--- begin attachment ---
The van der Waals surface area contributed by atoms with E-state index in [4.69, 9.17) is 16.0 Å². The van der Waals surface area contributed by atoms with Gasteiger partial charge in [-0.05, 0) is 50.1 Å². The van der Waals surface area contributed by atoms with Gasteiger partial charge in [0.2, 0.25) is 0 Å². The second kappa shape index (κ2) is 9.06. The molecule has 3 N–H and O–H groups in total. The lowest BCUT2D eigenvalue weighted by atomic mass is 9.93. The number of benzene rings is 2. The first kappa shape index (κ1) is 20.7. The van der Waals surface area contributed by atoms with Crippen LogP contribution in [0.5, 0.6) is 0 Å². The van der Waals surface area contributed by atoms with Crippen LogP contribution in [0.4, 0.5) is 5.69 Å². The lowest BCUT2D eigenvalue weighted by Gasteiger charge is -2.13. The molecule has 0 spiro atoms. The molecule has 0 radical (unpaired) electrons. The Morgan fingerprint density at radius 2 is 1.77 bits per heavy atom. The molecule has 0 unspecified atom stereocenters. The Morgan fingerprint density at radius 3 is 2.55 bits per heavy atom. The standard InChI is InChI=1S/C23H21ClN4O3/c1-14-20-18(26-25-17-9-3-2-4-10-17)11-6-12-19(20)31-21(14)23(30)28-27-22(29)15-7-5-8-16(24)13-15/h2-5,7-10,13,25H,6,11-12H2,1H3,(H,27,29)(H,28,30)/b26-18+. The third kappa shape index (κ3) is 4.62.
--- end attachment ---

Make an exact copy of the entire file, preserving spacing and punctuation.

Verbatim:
The van der Waals surface area contributed by atoms with E-state index in [4.69, 9.17) is 16.0 Å². The van der Waals surface area contributed by atoms with Gasteiger partial charge in [-0.05, 0) is 50.1 Å². The van der Waals surface area contributed by atoms with Gasteiger partial charge in [0.2, 0.25) is 0 Å². The second kappa shape index (κ2) is 9.06. The molecule has 3 N–H and O–H groups in total. The lowest BCUT2D eigenvalue weighted by atomic mass is 9.93. The number of benzene rings is 2. The first kappa shape index (κ1) is 20.7. The van der Waals surface area contributed by atoms with Crippen LogP contribution in [0.5, 0.6) is 0 Å². The van der Waals surface area contributed by atoms with Crippen LogP contribution in [0.4, 0.5) is 5.69 Å². The lowest BCUT2D eigenvalue weighted by Gasteiger charge is -2.13. The molecule has 0 spiro atoms. The molecule has 0 radical (unpaired) electrons. The Morgan fingerprint density at radius 2 is 1.77 bits per heavy atom. The molecule has 0 unspecified atom stereocenters. The Morgan fingerprint density at radius 3 is 2.55 bits per heavy atom. The standard InChI is InChI=1S/C23H21ClN4O3/c1-14-20-18(26-25-17-9-3-2-4-10-17)11-6-12-19(20)31-21(14)23(30)28-27-22(29)15-7-5-8-16(24)13-15/h2-5,7-10,13,25H,6,11-12H2,1H3,(H,27,29)(H,28,30)/b26-18+. The third kappa shape index (κ3) is 4.62.